The coachwhip trevally is a dusky olive green colour above, fading to a silvery white or yellow below with small blue to black blotches present on the dorsal line between the bases of the second dorsal fin rays. The upper caudal and soft dorsal fins are dusky blue, while the anal fin is yellow having white lobe tips. The pelvic and pectoral fins are yellow. There is a diffuse dark opercular blotch, which may be absent altogether.[6]

Distribution and habitat[edit]

The coachwhip trevally is distributed throughout the tropical and subtropical regions of the Indian and west Pacific Oceans.[6] In the Indian Ocean, the species ranges from South Africa and Madagascar in the west, northward to the Gulf of Aden, but no records exist of captures in the Red Sea or further north until India and Sri Lanka. In the eastern Indian Ocean, it is known from China, South East Asia,[7] Indonesia and northern Australia. In the Pacific its range extends from Papua New Guinea north to Taiwan and Japan and east to New Caledonia and Fiji.[3]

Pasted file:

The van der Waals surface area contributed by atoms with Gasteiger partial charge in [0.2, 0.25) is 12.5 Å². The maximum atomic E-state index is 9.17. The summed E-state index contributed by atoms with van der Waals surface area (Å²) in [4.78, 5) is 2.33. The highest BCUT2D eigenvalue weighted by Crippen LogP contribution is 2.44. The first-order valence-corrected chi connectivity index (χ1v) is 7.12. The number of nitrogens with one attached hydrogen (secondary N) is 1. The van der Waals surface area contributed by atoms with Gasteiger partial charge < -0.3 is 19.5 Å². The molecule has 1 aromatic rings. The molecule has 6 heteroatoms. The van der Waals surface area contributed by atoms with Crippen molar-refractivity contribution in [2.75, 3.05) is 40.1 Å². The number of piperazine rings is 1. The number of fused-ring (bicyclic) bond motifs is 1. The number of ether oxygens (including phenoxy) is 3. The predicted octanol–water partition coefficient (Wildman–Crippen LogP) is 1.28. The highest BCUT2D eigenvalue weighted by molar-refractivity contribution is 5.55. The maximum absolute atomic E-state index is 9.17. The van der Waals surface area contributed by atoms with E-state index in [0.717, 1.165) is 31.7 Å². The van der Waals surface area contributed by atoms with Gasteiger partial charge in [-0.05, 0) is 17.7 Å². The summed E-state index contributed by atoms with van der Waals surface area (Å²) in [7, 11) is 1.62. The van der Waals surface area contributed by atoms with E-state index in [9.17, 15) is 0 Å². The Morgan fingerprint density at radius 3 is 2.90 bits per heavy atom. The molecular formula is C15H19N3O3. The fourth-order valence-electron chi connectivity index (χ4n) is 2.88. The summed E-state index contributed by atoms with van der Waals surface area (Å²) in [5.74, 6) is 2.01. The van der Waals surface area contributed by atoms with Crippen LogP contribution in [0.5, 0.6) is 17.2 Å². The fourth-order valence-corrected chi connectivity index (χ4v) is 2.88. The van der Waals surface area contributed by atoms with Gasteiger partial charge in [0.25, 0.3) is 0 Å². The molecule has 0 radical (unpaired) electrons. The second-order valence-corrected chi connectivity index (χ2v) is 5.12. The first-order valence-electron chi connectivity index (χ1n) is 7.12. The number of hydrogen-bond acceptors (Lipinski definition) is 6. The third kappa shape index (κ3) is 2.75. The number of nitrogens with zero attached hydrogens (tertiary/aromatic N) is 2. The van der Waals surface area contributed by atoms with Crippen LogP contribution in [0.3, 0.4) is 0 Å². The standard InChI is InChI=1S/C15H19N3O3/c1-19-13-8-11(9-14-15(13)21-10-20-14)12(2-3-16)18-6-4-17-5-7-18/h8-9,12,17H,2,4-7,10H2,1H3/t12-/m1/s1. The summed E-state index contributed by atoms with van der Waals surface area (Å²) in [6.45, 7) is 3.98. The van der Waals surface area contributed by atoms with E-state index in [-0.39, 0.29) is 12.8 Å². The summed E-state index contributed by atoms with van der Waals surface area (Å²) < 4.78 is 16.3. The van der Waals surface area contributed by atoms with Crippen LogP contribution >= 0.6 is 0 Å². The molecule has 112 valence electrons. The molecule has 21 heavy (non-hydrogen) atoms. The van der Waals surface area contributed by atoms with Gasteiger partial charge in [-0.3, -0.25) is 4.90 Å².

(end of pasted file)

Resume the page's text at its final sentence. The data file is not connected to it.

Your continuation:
The coachwhip trevally is known to inhabit coastal waters throughout its range. The few times it has been recorded in thorough species surveys it generally appears as juveniles in estuaries, with this found in surveys around Australia,[6] Fiji[8] and the Solomon Islands.[9] Adults also inhabit estuaries, but adults possibly move into bays and over shallow reefs.[6]

Biology and fishery[edit]

The coachwhip trevally has had extremely little information collected regarding its diet, ecological interactions, reproduction and growth. Based on other fish in the same genus, it is certainly a predatory fish, although its diet is wholly unknown.[5] The species is of very little importance to fisheries, and certainly does not have catch statistics kept for it, usually counted among other species of trevally. It is usually taken as bycatch in trawling and hook and line fisheries.[5]

References[edit]

  1. ^ "Carangoides oblongus". Integrated Taxonomic Information System. Retrieved October 2008.  Check date values in: |access-date= (help)